SBY’s speech in the Australian parliament

…Today Indonesia looks at Australia in a different way. Australia means different things to the Indonesian generation of today. Australia is now a country of choice for Indonesian students and tourists. Indonesians admires Australia’s high standard of living, social dynamism, openness and generosity. They can watch the Australian Open on their TVs. They watch your soap operas and Australian stars such as Hugh Jackman, Mel Gibson, Nicole Kidman and the late Steve Irwin. They all have many fans in Indonesia. Indeed, I know of no other Western country where Bahasa Indonesia is widely taught in the school curriculum. I know of no other Western country with more Indonesianists in your governments, universities and think tanks, and no other Western country has more Indonesians studying in their universities and high schools. Here I wish to extend my deepest gratitude to the professors, teachers, students and families across Australia who have been so kind and generous in welcoming tens of thousands of Indonesian students into your campuses and your homes. I have heard heartwarming stories from various Indonesians who studied and worked in this country, including from my son Ibas, who spent five years at Curtin University. So allow me to say on behalf of many Indonesian parents, ‘Terima kasih, Australia’—‘Thank you, Australia’…

Excellencies, friends, the Australian-Indonesian partnership today is solid and strong, but just how far this partnership will take us will depend on our ability to address a set of challenges. Let me highlight at least four of them. The first challenge is to bring a change in each other’s mindset. I was taken aback when I learned that in a recent Lowy Institute survey 54 per cent of Australian respondents doubted that Indonesia would act responsibly in its international relations. Indeed, the most persistent problem in our relations is the persistence of age-old stereotypes—misleading, simplistic mental caricature that depicts the other side in a bad light. Even in the age of cable television and internet, there are Australians who still see Indonesia as an authoritarian country, as a military dictatorship, as a hotbed of Islamic extremism or even as an expansionist power. On the other hand, in Indonesia there are people who remain afflicted with Australiaphobia—those who believe that the notion of White Australia still persists, that Australia harbours ill intention toward Indonesia and is either sympathetic to or supports separatist elements in our country.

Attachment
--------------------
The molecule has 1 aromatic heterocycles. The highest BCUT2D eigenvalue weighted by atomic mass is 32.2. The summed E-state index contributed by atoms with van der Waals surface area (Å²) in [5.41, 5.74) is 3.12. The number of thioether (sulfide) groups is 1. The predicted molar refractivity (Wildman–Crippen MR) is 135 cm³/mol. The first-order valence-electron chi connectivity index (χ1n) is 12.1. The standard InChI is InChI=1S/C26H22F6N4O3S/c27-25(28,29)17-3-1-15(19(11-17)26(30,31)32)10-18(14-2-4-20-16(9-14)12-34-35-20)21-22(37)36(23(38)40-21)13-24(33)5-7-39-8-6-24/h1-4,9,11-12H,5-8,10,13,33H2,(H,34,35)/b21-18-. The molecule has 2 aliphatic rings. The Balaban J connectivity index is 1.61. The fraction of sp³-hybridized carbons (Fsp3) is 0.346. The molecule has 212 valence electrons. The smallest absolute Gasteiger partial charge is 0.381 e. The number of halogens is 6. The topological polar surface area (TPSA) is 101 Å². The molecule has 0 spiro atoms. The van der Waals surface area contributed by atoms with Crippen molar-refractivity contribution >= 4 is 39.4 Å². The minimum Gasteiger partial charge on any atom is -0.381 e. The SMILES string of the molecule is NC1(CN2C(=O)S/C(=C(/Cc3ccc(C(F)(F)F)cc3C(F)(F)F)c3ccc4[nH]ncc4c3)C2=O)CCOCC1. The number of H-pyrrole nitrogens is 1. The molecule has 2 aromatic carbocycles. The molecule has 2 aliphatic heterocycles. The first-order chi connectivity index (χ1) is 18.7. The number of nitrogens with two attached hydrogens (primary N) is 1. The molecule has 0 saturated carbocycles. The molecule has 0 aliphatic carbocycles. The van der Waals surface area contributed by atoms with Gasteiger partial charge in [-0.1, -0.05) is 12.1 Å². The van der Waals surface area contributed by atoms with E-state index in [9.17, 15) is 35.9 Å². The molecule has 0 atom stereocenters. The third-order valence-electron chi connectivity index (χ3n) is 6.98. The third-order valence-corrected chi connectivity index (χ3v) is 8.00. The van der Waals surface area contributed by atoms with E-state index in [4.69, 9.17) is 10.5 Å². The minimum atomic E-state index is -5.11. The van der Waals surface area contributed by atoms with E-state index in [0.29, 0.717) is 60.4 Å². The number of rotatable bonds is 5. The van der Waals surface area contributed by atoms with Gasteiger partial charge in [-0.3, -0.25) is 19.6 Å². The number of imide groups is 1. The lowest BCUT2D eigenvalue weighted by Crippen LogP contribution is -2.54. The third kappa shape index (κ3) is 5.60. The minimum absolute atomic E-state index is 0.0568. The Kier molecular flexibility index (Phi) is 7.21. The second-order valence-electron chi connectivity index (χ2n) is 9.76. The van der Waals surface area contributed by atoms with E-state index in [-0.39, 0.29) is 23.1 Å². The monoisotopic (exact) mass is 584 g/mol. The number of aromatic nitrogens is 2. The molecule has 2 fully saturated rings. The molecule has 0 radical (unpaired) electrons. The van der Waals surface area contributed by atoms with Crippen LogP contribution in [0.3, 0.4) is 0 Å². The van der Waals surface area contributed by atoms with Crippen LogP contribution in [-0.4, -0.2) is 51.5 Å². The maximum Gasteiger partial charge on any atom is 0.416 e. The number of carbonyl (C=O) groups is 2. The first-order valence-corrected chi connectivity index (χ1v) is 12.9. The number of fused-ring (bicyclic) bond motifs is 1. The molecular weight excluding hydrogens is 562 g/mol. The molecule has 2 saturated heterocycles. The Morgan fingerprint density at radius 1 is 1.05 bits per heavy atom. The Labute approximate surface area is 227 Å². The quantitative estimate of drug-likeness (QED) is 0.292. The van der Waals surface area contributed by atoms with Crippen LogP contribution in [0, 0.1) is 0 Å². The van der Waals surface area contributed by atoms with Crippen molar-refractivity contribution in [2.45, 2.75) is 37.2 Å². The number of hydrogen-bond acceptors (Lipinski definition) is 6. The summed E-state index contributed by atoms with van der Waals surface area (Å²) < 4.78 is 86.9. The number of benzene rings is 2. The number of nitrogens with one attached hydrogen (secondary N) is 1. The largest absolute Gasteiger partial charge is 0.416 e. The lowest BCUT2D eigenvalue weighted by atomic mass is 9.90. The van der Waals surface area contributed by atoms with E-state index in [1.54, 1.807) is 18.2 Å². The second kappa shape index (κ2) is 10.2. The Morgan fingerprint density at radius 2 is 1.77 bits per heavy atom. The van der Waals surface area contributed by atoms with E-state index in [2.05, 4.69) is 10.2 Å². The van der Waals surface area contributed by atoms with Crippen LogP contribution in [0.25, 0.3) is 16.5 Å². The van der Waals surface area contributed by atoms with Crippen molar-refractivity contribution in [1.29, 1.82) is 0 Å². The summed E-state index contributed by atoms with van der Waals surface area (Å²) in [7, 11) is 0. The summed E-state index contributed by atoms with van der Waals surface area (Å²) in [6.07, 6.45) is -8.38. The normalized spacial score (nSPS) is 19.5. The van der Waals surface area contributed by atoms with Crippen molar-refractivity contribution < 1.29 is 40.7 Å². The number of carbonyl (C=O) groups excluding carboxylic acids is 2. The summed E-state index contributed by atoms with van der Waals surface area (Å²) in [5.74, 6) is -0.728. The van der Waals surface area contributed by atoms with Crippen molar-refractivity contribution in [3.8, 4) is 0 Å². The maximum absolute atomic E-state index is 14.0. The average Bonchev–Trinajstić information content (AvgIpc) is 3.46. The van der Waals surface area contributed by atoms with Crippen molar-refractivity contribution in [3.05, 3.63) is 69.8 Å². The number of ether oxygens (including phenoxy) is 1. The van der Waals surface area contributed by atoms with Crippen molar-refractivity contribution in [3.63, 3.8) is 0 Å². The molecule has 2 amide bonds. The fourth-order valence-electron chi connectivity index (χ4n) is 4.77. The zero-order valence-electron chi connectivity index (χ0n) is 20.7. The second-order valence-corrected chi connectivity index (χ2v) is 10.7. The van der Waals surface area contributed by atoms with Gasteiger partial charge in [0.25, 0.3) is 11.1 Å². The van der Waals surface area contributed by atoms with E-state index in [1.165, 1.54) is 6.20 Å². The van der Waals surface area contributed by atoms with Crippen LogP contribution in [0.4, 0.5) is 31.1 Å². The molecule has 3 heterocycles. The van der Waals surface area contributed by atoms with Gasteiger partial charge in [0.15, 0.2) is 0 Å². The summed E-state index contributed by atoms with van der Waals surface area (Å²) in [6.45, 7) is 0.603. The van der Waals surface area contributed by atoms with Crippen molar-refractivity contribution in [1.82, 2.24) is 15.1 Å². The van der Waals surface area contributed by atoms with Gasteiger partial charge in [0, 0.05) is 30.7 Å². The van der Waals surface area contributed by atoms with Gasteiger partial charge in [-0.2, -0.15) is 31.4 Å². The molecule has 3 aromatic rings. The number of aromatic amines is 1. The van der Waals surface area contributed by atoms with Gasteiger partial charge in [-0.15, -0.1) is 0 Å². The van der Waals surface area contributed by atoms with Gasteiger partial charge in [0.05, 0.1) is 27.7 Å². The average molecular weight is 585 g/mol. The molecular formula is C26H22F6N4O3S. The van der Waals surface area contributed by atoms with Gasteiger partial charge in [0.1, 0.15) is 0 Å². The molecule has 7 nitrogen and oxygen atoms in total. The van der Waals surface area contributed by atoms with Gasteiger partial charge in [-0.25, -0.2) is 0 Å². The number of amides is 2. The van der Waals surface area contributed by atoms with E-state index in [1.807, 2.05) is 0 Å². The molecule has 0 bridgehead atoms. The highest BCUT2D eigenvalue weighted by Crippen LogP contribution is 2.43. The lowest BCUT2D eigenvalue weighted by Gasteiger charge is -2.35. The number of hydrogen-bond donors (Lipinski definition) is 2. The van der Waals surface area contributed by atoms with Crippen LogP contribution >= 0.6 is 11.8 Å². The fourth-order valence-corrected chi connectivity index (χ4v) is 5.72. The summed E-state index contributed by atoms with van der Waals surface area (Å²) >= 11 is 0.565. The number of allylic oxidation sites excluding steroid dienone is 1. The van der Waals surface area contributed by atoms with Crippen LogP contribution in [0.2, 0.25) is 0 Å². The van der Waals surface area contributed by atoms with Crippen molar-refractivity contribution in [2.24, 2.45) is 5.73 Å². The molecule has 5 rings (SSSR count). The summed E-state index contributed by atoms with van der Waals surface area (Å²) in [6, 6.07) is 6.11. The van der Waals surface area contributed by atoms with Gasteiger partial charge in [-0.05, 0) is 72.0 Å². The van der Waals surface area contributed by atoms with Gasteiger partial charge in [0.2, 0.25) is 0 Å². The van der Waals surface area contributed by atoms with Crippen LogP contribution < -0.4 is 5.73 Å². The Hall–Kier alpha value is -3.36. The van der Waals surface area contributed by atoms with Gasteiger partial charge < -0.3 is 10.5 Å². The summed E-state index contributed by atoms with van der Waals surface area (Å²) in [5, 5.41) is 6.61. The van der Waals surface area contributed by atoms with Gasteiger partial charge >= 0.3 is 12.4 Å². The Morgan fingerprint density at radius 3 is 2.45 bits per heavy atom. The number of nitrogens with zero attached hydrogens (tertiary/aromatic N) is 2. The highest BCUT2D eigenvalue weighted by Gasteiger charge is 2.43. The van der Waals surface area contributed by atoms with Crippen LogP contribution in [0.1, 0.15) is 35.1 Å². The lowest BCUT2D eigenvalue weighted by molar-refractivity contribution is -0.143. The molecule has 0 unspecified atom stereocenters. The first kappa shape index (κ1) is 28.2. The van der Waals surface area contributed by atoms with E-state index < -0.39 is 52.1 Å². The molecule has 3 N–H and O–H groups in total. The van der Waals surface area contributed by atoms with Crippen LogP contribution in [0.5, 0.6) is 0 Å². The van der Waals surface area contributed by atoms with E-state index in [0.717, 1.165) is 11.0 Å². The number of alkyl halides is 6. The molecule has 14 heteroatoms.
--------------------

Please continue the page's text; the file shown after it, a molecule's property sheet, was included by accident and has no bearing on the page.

We must expunge this preposterous mental caricature if we are to achieve a more resilient partnership. I want all Australians to know that Indonesia is a beautiful archipelago. We are infinitely more than a beach playground with coconut trees. Indonesia is the world’s third-largest democracy and the largest country in South-East Asia. We are passionate about our independence, moderation, religious freedom and tolerance; and, far from being hostile, we want to create a strategic environment marked by a million friends and zero enemies.

Indonesians are proud people who cherish our national unity and territorial integrity above all else. Our nationalism is all about forging harmony and unity among our many ethnic and religious groups. That is why the success of peace and reconciliation in Aceh and Papua is not trivial but a matter of national survival for us Indonesians. We would like Australians to understand and appreciate that.

The bottom line is that we still have a lot of work to do when it comes to people-to-people contact and when it comes to appreciating the facts of each other’s national life…

The full text is in Hansard (pdf).

Yesterday Jim Belshaw heard the speech live.

I was lucky enough to listen live to President Susilo Bambang Yudhoyono just finished speech to the Australian Parliament. What a tour de force, one that I actually twittered.

I will need the Hansard record to get all the details, but it was magnificent. He mentioned by name some of the Australians who had died helping Indonesia, bringing tears to my eyes. He was frank about some of the ups and downs in the relationships between the two countries. He placed the relationship at the centre of Indonesian foreign policy, a key strategic alliance…

Of course some issues will rub still: West Papua for example. But it was a great speech.